The Church of England has sold £250m of equities amid market slowdown fears
The Church’s investment fund saw average annual returns of 9.6% for the past 3 decades Reuters

While still quite a way away from 2016's best performing investment funds, the Church of England was able to generate a "stellar" return of 17.1% on its endowment fund in 2016, compared to 8.2% on the year prior.

A rally in global equities was acknowledged as the key proponent of the improved performance, which was partly driven by a depreciation of the sterling. Additional upticks in timberland and their private credit portfolio were also attributed to the robust increase, with the latter raking in a total return of 30.9% during the year.

Managed by the Church Commissioners for England, proceeds from the fund, worth £230.7m ($300m), constituted 15% of the Church's overall mission and ministry costs.

"Consistency has truly been a guiding principle for the fund", remarked First Church Estates Commissioner Sir Andreas Whittam Smith.

"Our historic performance over a 30 year period shows annual growth of 9.6% per annum, despite periods of turbulence in the financial markets and our own portfolio, an average of 6.0% per annum ahead of inflation."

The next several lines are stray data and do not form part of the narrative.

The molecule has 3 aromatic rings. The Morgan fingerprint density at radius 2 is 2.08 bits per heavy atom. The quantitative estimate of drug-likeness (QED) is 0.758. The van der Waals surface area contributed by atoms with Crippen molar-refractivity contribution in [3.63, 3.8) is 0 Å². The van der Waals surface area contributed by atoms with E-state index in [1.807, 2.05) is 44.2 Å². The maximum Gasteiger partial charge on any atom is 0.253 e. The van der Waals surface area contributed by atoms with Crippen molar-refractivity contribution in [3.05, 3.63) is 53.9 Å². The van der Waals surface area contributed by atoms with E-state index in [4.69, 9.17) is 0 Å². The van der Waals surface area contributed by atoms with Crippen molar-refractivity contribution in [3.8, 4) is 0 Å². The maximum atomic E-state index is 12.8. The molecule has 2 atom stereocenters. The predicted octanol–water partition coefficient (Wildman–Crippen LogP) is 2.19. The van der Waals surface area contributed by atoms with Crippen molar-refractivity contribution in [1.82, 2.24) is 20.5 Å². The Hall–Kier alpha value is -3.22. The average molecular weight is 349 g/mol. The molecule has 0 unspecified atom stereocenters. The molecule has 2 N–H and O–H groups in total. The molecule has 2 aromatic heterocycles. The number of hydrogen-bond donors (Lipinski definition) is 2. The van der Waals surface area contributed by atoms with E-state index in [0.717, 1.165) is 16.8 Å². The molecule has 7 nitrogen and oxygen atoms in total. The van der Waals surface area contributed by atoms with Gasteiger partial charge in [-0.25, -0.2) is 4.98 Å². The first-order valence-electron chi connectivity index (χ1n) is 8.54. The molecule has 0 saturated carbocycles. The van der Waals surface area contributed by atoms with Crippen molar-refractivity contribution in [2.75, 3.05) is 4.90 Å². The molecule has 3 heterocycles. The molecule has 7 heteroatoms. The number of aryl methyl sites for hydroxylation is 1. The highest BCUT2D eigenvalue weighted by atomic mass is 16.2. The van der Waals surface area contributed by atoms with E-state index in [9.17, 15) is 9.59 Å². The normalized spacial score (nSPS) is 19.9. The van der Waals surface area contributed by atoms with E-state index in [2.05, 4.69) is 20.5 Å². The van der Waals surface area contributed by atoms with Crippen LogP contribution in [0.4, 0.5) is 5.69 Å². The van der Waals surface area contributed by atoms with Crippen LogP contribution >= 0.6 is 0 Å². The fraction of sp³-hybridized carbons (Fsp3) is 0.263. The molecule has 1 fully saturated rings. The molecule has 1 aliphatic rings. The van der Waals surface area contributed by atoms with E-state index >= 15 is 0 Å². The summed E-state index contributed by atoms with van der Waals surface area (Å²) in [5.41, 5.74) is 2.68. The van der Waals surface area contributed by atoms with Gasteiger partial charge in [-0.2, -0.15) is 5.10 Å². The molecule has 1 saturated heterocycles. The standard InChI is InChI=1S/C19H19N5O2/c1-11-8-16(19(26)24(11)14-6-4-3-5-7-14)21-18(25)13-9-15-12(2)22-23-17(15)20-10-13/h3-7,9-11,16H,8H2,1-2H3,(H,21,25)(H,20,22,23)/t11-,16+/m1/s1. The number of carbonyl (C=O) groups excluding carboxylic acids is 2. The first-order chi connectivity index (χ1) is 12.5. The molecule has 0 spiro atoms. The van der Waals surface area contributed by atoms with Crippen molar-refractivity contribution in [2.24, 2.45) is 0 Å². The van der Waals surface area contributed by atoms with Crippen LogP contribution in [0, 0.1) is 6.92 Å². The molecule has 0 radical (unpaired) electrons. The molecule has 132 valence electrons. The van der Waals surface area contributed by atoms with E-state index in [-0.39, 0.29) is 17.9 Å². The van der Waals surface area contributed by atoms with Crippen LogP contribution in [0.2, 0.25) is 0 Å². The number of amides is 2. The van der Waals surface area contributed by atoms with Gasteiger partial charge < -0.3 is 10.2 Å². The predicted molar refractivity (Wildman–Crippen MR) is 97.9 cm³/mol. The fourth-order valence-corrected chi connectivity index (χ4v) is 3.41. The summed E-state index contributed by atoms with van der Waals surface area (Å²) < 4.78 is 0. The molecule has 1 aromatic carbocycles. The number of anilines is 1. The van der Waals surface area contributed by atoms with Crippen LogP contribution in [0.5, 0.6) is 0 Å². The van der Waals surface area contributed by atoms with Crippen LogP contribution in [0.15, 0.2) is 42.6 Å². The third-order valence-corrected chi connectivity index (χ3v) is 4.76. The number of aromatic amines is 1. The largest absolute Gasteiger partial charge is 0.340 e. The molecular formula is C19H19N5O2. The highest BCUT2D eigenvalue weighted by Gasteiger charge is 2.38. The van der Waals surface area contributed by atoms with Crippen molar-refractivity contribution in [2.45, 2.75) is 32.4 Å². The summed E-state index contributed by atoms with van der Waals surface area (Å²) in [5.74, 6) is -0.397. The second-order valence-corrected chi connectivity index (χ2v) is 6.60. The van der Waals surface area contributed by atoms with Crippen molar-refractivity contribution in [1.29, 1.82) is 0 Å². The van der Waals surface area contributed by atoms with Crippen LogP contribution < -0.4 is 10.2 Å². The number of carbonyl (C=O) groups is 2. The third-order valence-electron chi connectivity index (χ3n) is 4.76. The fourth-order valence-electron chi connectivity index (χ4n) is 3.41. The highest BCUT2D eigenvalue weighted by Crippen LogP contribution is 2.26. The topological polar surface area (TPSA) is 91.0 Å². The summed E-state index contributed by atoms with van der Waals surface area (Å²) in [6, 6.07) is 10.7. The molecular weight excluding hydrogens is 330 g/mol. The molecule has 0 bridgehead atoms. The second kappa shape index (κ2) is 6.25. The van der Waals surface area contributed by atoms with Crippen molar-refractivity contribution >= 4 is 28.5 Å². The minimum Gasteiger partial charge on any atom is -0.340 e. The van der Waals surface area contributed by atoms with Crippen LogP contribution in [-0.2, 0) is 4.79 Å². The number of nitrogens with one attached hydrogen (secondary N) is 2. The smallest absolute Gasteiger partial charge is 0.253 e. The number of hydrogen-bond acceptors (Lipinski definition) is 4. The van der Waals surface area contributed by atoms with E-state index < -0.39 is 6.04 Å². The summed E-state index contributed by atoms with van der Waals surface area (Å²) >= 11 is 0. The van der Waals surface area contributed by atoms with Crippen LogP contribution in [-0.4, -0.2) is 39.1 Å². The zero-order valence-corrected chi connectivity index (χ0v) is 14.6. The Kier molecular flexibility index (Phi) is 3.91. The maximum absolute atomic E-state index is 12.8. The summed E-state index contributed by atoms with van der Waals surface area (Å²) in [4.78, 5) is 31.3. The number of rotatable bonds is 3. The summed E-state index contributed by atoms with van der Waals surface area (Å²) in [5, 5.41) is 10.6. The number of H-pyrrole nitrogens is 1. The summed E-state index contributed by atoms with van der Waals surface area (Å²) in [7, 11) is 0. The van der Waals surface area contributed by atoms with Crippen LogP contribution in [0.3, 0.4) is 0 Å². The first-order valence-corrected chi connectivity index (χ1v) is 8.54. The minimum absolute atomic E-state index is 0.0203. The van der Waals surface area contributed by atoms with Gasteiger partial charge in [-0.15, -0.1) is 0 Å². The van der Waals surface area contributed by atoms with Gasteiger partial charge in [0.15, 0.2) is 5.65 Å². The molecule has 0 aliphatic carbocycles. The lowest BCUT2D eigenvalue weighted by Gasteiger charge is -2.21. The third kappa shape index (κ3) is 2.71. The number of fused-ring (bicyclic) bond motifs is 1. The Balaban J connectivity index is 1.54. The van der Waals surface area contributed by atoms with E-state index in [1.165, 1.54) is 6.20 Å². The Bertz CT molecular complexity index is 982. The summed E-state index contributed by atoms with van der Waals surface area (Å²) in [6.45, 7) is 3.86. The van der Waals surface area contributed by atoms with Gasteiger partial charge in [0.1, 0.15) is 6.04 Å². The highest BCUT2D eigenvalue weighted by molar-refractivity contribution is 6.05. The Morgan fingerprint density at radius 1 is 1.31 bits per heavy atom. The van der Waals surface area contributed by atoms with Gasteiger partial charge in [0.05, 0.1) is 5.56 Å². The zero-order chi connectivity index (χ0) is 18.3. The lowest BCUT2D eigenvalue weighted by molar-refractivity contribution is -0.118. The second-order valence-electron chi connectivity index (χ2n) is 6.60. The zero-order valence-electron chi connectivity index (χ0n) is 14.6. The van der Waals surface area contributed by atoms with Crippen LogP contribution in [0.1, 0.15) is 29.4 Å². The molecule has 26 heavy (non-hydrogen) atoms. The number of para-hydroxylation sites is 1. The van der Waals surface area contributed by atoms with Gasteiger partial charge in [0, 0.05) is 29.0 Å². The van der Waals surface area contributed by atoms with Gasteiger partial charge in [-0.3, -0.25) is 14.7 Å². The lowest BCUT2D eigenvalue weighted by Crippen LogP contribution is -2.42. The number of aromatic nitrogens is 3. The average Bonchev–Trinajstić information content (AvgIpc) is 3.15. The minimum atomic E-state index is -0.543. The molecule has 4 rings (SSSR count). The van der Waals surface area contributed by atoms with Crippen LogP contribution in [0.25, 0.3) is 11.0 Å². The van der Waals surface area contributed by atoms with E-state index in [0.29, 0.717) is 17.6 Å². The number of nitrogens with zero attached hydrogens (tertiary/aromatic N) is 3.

Church Commissioners Secretary and Chief Executive Andrew Brown said that while "the extraordinary generosity of parishioners" formed most of the Church's funding, the group was "delighted" to contribute their part.

"Whether funding city centre churches, community projects in low income areas or research programmes to examine how the church can grow, these returns make a tangible difference to the lives of thousands across the country," he further added.

A report by the Financial Times noted that the Church of England fund's performance lifted it to join the world's highest ranking endowment funds of its kind.

Multipartner Konwave Global Equity and Investec Global Gold were the best performing investment funds of the year, each yielding returns over 80%, according to a separate report by the Financial Times.